Hey Diddle Diddle, The Cat’s in the Middle …

…of our bushes, and I was the last to know. You can probably guess what happens next—a test of my theory about showing love to get a dog to come to you.


I quickly realized Rico and Roxy’s investigation entailed more than simply who had stopped by the house in our absence. I turned to drop my bags on the porch, and turned back around just in time to see Roxy vanish around the side of the house.

She and that cat shot out so fast, Rico didn’t even know the chase began. Poor guy was still fishing around the bushes.

At least he was easy to get into the house.

I went around back and called out …. no sound (thank heavens, because a screeching cat would have been bad).

Roooxeee!… no movement. Not even in the waist-high grasses and weeds of the easement about 100 feet away. That panicky, tingly feeling started creeping into my face and chest. I had to fight the image of the chase crossing the road.

Roooxeee, baby girl! … finally her head popped over shrubbery. She answered with a little “uh-oh” whimper. In all the excitement, she apparently didn’t realize she had crossed the ravine and didn’t want to wade through that mess to get back to me.

Even though she was a good 125-150 feet away, I decided not to move any closer. She needed to come to me.

Yeah, it was a gamble. But I guess the non-scared-shitless part of me knew she would obey.

I had to give another gooey, “come-here-baby” and kneel down with outstretched arms to convince her to forget about the cat, cross the frightening ravine, and come back to me. But she came running. And I threw my arms around her and rubbed her head to make sure she knew how pleased I was at what she just did – came when I called.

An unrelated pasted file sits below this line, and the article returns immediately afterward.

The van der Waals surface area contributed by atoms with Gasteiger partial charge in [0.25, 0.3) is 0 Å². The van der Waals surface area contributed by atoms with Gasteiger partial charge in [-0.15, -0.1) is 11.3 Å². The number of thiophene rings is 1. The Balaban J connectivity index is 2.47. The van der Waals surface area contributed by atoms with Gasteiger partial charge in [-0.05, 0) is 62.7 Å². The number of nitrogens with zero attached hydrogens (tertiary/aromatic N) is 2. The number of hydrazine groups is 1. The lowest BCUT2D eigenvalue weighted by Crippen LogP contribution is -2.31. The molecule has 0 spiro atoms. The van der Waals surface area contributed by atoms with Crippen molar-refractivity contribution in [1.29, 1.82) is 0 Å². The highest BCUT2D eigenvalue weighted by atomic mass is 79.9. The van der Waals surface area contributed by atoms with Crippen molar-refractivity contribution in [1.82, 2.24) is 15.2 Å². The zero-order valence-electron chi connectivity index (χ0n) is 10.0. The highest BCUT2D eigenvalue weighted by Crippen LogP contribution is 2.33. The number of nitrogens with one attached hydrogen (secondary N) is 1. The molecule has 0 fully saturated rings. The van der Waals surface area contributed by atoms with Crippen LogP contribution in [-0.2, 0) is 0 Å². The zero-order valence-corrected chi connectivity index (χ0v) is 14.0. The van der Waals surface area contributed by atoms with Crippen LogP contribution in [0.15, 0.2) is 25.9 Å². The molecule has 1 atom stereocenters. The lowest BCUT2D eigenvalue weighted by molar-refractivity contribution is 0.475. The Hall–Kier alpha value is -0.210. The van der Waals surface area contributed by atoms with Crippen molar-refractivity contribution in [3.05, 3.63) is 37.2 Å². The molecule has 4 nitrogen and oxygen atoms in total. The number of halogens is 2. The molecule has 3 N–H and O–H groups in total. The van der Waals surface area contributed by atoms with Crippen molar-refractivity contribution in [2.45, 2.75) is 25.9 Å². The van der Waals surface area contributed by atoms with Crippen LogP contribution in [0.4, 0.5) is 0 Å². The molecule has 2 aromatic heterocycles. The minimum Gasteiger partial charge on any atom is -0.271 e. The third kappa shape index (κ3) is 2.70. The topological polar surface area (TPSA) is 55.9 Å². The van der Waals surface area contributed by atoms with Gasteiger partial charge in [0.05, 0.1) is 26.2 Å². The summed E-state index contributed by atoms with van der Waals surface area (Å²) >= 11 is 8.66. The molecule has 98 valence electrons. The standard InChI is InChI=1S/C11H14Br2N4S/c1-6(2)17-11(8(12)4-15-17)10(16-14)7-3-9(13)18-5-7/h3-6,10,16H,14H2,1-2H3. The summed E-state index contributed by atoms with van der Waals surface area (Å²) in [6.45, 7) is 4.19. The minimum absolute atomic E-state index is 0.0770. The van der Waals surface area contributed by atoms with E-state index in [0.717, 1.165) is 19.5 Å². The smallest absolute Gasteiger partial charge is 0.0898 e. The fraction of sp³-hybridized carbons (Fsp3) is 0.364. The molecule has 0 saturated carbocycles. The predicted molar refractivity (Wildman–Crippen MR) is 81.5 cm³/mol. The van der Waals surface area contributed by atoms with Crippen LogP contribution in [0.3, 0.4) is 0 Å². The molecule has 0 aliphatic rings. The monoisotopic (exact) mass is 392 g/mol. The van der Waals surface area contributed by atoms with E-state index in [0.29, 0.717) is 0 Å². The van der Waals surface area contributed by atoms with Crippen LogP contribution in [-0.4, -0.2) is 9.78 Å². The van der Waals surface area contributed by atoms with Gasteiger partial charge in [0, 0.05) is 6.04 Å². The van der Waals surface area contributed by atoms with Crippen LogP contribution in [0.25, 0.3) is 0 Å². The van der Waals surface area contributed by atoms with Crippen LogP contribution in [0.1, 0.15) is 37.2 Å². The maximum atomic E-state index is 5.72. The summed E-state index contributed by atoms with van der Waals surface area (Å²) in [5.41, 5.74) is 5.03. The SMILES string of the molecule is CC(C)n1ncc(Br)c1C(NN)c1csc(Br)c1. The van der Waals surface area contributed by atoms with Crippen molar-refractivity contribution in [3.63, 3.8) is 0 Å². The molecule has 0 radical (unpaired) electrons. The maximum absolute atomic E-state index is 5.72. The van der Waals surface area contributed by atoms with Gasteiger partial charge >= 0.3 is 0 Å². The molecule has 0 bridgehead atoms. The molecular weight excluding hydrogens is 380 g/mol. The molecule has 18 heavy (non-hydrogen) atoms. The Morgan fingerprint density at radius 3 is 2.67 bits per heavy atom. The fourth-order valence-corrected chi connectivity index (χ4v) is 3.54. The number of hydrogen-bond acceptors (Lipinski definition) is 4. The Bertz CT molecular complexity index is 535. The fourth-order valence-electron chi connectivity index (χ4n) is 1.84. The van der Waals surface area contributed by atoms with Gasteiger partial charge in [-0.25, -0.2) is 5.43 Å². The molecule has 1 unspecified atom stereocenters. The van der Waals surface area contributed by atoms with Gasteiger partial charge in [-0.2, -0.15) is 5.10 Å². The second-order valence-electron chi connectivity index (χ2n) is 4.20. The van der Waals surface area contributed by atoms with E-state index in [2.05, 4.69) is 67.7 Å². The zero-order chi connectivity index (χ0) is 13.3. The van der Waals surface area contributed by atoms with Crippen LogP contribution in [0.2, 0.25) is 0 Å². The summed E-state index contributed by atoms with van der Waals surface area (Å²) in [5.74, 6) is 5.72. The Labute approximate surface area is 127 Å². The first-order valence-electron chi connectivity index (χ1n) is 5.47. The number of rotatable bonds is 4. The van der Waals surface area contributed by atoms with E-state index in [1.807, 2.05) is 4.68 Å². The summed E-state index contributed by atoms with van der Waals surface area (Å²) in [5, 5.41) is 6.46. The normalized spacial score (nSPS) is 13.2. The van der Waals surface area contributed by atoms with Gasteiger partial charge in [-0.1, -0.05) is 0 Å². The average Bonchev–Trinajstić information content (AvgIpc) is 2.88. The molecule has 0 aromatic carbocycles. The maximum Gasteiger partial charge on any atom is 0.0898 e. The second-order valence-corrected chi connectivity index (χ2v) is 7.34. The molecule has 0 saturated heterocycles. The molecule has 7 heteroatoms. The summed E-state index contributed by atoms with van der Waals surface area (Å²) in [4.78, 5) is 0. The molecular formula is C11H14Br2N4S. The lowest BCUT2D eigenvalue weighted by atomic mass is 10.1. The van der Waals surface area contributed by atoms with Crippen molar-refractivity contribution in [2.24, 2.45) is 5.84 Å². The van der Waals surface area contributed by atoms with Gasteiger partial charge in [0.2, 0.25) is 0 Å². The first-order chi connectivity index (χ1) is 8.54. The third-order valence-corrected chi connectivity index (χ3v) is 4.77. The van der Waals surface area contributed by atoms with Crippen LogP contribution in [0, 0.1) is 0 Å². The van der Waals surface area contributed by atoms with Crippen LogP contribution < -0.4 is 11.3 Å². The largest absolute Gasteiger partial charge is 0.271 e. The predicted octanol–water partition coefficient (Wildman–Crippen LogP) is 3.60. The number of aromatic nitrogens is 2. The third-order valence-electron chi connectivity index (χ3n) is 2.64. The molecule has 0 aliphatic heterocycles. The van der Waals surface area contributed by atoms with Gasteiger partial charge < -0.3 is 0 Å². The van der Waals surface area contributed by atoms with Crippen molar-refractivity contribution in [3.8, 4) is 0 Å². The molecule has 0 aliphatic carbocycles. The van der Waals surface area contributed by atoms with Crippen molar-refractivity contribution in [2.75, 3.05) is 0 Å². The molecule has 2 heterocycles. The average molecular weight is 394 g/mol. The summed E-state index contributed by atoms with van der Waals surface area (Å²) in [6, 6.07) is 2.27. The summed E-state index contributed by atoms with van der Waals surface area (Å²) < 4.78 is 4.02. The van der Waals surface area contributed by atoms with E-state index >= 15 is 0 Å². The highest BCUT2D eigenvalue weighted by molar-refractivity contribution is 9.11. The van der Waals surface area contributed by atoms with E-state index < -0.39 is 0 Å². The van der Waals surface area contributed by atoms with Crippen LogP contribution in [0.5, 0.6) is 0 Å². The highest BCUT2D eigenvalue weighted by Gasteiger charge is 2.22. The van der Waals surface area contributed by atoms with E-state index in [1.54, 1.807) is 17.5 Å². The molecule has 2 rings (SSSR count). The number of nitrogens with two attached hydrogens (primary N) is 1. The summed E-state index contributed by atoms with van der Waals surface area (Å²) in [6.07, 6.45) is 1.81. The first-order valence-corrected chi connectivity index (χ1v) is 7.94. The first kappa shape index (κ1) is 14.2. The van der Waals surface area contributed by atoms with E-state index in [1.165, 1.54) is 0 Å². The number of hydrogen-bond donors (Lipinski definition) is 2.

So, what did I learn?

  1. Love, cultivated in relationships over time, can indeed become more powerful than temptation.
  2. Whether I see anything or not, the second the dogs get excited is the very second I need to address it.
  3. Panic and anger only slow down the ability to react productively to a situation.
  4. We can never have a cat in Roxy’s lifetime.
  5. Rico might be the worst hunter ever.
Roxy slinking over tom e

Whether they slink or run like a bat out of hell, as long as they come when called, it’s a party.


About Christie Green

I'm a certified health coach, intuitive healer, writer, animal-lover, and peace artist (formerly martial artist) helping clients create lives with more balance, less bark.
This entry was posted in A Mindful Life with Dogs, Mindful Dog Training Tips. Bookmark the permalink.

2 Responses to Hey Diddle Diddle, The Cat’s in the Middle …

  1. Poor Rico missed all the fun! Love the story because it brings many a fond memory of a dog I once had about 6 years ago, a cat lover that discovered hugging them makes them run and that’s flat out fun! Can’t recall how many a time I finally had to relent and go get him.
    I’m glad Roxie listened. I’ve been blessed with one rescue that only knows how to do her own thing yet love, like you say does the most unlikely thing of all, changes the game. My Akita Asha is suddenly deciding to play games at midnight before going to bed. Ah, but the bribery is finally working. I can’t let her stay out because that was her worst fear when she came to me. Shadows spook her and she will bark all night long. Now that she’s content and happy she likes to mess with my head when I’m too tired. One night I finally had to let it rain, faking it with a water-blaster aimed up in the air. She wasn’t about to come. That she finally figured out wasn’t real rain. So I opted for serious TLC, the currency she has had with me from day one. Love and a little taste of something special seems to have fixed the problem. Merlin, my Siberian Husky is never a problem but like Roxie has a real sweet joy chasing the cats when he finds one. Now deer, that’s a whole different story. He will chase them 1/2 a block before coming back no matter what! They jump and it kicks his wild side in.
    BLESSINGS, Aashdoda

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